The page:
• Facebook

    500 K / likes

  • Twitter

    1 M / followers

Images Made by Cutting and Weaving Two Prints Together

Comment

G_unframed_web_1024x1024

In some sense, you could call photographer Jason Chen‘s latest work multiple exposures. Except that, instead of capturing two images on a single frame of film, he’s literally weaving together two prints in a fascinating exploration of “time, movement, process, and mutation.”

These weaved portraits—archival pigment prints that are cut and woven together by hand—are described at Chen’s Paradigm Gallery + Studio as, “decisive moments that trail off into larger stories.”

Although woven photography is not itself a new idea, this medium is new for Chen, who spent years working with dry plate tintypes. Below is a selection of his woven portraits, some zoomed in, others shown in the frame so you can see what these are like at exhibition:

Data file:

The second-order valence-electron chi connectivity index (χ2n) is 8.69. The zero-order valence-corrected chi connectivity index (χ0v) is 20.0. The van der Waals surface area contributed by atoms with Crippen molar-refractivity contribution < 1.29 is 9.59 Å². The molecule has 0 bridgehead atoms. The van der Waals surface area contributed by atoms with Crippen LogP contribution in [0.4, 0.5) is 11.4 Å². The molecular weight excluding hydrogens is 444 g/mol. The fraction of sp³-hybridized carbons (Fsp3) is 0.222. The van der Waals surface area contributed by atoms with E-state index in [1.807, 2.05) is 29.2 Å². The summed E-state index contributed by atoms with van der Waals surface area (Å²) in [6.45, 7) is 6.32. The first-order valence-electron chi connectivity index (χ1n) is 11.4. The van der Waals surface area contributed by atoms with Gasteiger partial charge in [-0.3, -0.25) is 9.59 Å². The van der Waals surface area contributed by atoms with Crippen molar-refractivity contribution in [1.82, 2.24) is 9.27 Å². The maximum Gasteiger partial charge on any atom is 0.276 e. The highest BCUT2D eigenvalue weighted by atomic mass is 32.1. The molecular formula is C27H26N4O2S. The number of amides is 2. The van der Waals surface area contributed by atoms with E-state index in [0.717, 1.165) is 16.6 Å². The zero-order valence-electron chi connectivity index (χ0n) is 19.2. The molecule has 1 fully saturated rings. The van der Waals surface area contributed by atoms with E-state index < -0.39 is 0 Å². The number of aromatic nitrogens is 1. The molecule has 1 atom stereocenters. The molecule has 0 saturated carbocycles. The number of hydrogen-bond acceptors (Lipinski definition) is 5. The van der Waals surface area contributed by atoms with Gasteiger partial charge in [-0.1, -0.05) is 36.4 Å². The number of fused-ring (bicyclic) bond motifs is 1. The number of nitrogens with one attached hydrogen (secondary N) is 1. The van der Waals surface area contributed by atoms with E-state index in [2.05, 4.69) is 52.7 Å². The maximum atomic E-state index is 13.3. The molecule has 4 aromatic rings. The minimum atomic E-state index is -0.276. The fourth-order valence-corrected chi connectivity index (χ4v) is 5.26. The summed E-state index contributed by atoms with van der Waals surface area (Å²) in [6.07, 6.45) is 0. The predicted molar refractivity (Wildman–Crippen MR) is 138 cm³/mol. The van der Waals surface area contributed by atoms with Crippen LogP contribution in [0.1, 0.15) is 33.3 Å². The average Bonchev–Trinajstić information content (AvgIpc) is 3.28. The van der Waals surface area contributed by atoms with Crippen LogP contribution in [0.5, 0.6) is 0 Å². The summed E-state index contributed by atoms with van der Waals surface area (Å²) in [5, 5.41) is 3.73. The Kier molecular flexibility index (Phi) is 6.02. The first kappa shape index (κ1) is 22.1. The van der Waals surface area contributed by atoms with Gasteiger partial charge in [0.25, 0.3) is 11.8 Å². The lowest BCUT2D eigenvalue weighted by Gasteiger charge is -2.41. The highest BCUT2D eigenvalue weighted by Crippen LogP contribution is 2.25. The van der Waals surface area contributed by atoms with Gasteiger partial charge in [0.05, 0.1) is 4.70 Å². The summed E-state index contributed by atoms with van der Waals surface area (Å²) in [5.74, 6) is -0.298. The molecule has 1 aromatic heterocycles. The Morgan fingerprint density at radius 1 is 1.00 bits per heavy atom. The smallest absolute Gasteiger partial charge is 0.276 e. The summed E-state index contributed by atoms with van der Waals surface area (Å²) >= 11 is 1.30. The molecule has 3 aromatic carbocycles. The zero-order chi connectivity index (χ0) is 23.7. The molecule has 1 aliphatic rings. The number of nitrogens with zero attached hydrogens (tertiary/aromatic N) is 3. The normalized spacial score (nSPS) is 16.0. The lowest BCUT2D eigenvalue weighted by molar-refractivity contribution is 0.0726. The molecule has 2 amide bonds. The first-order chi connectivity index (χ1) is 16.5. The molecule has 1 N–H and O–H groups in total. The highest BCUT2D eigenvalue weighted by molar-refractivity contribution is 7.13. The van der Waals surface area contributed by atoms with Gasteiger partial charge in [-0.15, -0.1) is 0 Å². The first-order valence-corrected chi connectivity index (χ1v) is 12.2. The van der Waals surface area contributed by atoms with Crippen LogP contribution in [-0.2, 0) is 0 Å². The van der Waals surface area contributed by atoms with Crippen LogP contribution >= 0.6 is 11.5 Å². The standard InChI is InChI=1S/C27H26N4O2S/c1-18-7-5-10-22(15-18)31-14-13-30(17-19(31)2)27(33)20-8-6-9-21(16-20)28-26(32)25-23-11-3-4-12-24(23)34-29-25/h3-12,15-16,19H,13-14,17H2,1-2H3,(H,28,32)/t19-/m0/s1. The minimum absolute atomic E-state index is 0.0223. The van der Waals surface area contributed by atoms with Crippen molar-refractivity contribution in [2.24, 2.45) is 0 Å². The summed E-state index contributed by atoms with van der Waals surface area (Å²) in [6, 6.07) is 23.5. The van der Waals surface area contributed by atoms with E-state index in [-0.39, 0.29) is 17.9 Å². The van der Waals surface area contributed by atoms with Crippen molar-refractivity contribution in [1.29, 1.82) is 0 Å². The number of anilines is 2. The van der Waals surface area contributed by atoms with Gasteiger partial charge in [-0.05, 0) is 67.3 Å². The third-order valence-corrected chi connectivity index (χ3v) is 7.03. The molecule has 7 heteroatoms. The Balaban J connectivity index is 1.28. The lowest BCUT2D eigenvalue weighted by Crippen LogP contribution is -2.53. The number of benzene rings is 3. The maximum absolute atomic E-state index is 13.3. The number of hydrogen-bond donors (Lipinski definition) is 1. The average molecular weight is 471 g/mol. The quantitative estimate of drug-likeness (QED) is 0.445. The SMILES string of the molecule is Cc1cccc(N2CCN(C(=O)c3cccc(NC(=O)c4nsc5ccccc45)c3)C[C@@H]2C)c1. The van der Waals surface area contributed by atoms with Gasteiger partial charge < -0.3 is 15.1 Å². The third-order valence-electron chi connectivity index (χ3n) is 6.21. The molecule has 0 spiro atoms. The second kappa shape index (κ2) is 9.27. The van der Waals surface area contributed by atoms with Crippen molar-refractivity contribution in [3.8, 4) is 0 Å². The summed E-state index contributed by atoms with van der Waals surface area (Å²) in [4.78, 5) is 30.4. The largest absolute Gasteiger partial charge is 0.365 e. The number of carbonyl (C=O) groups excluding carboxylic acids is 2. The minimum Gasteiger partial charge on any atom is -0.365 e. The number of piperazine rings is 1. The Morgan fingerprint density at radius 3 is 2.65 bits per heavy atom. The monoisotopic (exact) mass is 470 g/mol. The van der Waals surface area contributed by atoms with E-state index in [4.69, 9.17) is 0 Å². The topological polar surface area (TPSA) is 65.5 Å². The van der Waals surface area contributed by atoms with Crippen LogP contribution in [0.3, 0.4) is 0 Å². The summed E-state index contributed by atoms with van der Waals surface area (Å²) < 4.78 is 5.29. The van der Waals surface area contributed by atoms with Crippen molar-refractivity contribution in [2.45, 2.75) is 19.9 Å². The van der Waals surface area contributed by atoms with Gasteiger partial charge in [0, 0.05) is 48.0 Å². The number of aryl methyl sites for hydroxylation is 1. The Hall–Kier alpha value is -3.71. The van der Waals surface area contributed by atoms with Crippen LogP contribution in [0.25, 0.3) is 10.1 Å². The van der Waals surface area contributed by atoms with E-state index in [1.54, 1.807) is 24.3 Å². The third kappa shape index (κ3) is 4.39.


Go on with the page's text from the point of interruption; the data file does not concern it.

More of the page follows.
K_unframed_web_1024x1024

b15b35dee191c365bce9339ed2c9ac9d1d9b44bd_1024x1024

G_iii_unframed_web_1024x1024

S_unframed_web_1024x1024

9d084f6b43063d1ba626ed81c960b2c2c06af06b_1024x1024

A_unframed_web_1024x1024

1eac95a25bf4a9f75246d8b04ad87083b1424a6d_1024x1024

efd97ffa9ba2c6b92ad863c7c3ec228ab2b536c5_1024x1024

To see more Chen’s woven work, visit his page at Paradigm. And if you want to explore the other artwork being shown currently as part of Paradigm Gallery + Studio’s exhibition “Portrait,” click here.

(via Colossal)


Image credits: Photographs by Jason Chen and used with permission.

Comment